To help raise awareness of infectious diseases and other health issues among Qatar’s expat population, Qatar Red Crescent has announced plans to broaden its reach to include 5,000 more workers over the next two years.
QRC, which has been working with the Supreme Council of Health, rolled out phase one of its National Communicable Disease Prevention Campaign (Weqaya) in August of last year.
The goal has been to educate semi- and low-skilled workers living in close quarters with one another about the best ways to avoid getting sick and spreading illness, among other things.
In a statement, the charity explained that it has so far held lectures, workshops and awareness courses for some 10,000 workers across 40 companies in Qatar, as well as 21,000 visitors to the QRC-run and SCH-funded workers’ health centers.
Some 5,000 hygiene kits – containing toothbrushes, soap and other items – have been distributed so far, along with brochures on the most prevalent illnesses like coronavirus, Ebola, influenza, tuberculosis and heat exhaustion.
Other phases that are currently in the works cover issues like psychological health, professional safety and health education on non-communicable diseases.
Healthcare officials have previously warned that Qatar’s blue-collar population is particularly vulnerable to mental health issues like depression, due to loneliness and isolation.
The campaign is picking up speed at a time when Qatar is hiring hundreds of thousands of construction workers a year, ahead of the 2022 World Cup.
Workplace safety also remains a concern.
In response to the high death toll of migrant workers, and allegations of abuse and neglect, Qatar last year hired an independent firm to look into living and working conditions of the expat blue-collar workforce.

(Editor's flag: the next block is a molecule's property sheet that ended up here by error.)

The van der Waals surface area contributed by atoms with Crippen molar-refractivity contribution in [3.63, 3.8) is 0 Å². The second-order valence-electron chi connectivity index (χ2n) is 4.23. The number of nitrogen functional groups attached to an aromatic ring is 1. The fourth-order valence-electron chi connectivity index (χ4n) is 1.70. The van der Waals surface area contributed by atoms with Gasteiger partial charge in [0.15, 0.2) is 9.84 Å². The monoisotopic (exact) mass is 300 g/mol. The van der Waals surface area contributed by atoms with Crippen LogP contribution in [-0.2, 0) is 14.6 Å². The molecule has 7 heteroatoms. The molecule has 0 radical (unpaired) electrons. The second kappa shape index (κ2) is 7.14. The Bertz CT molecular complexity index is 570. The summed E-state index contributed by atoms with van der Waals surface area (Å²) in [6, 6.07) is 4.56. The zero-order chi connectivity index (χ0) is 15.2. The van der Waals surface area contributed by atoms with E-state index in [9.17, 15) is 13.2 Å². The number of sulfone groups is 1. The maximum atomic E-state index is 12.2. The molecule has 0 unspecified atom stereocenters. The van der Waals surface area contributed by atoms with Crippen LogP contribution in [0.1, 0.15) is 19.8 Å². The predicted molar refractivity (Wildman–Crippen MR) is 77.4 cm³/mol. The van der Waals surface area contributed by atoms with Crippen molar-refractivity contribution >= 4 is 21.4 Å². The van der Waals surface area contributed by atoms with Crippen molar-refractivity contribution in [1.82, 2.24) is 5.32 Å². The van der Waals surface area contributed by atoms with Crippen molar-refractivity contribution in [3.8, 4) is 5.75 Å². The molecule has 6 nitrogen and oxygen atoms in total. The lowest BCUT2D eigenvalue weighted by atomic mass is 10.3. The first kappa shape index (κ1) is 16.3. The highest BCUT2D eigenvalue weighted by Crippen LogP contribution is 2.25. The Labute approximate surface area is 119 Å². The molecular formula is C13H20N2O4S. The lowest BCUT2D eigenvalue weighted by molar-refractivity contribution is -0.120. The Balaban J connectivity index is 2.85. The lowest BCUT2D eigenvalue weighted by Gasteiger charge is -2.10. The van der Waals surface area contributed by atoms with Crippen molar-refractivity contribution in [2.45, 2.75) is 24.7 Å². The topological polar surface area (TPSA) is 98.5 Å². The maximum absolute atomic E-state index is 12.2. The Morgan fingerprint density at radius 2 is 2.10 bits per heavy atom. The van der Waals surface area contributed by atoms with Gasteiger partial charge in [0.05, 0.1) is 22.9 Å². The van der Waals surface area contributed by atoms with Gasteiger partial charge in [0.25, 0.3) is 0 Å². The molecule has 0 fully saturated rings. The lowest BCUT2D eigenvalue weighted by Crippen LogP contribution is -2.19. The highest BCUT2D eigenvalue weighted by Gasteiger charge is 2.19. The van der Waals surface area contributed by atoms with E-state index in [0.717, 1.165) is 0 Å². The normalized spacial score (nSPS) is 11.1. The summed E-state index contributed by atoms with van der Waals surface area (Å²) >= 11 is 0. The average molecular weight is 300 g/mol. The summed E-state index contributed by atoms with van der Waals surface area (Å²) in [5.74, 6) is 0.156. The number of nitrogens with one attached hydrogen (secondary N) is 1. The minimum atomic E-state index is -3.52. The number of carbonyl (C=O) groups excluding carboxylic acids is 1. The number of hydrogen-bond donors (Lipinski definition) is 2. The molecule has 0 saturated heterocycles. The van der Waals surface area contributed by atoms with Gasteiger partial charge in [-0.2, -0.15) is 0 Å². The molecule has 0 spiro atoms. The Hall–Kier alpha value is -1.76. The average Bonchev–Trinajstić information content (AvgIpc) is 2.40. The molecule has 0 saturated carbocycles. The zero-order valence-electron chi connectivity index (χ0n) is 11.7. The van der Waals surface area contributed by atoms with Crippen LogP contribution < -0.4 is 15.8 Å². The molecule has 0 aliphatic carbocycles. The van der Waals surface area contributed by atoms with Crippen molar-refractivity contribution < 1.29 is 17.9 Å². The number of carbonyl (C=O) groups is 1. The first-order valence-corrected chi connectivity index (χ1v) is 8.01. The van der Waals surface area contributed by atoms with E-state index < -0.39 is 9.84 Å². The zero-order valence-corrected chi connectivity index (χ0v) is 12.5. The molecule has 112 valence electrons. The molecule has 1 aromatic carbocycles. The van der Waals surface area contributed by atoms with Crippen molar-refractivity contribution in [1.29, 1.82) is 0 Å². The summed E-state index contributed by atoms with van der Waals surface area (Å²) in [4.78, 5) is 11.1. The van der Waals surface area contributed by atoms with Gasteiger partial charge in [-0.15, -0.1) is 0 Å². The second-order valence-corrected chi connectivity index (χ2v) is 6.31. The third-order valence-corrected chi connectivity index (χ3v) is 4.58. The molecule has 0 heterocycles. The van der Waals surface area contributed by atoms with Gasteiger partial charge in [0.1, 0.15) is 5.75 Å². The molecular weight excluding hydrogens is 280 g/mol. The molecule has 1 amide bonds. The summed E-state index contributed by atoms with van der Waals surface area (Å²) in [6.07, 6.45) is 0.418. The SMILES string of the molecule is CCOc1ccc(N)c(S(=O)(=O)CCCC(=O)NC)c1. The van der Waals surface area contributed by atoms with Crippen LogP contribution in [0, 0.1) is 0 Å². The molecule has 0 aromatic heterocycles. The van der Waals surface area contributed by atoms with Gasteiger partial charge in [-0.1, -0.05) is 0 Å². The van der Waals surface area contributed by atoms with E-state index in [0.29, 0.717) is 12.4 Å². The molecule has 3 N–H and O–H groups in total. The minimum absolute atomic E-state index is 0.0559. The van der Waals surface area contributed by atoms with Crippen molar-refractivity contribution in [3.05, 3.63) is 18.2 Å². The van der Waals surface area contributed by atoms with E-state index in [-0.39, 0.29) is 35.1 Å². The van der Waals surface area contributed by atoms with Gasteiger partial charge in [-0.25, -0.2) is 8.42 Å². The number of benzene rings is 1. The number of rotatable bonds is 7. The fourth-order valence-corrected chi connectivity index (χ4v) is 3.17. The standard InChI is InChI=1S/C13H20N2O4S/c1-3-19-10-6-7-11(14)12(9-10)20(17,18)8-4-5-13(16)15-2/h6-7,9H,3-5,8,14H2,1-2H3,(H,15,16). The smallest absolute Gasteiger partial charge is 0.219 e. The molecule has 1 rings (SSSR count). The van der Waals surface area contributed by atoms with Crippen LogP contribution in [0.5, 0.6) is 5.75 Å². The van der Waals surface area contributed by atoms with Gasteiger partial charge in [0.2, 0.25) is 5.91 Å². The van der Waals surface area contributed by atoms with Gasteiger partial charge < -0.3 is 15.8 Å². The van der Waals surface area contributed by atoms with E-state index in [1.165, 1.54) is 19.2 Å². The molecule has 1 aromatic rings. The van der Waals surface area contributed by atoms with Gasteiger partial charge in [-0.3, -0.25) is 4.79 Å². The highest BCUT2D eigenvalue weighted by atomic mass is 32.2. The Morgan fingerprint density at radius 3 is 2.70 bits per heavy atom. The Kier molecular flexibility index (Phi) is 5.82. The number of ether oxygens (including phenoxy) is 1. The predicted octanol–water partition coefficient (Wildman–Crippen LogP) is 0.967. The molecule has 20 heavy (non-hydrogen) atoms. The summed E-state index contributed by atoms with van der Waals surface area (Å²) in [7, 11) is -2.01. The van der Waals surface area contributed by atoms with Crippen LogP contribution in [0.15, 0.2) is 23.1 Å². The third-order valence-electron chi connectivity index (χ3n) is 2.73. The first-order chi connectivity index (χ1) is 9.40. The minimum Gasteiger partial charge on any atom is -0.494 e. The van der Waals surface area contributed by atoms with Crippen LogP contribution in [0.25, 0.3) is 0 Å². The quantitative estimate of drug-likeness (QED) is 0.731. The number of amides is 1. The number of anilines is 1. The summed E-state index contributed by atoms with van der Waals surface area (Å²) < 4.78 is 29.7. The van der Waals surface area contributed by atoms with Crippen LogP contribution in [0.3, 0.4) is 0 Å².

In its report, DLA Piper recommended the establishment of worker welfare standards, post-mortems of bodies in sudden or unexplained deaths and called for the blacklisting of contractors and employers who breached health and safety standards, among other suggestions.
What do the brochures on heat exhaustion say? I’m all for additional health related education for everyone really. But it almost seems more cruel to educate someone more about it, then not allow that person to drink water during the day in the summer heat in the name of religious piety.
actually several fatwas have been made buy many high ranking scholars in the gulfsaying workers should be allowed to drink water while working during the summer in ramadan. then fast and make up for it later some other other. where i work we force contractors to provide rooms for workers to go and drink and they must provide breaks as is legallly required during peak temperature
That’s good to hear. Interesting that they still have to make up for it later. I wonder if that includes workers that are not Muslim. Kudos to your company for providing water. Hopefully all companies in the region will do the same.
to clarify the “make up for it later” means they fast later on at some point in their lifes on days of their own choosing
Expanding the health campaign is fine but other additional steps like providing the basic, clean and decent sanitary facilities, decent accommodation and training them on safe working culture would contribute to their well being and safety and more productivity at the work place. Giving them all the right medicines and the best of treatments would be of little help if they have to go back to their cramped places of accommodation which would get them sick again and also might contribute to spreading the sickness around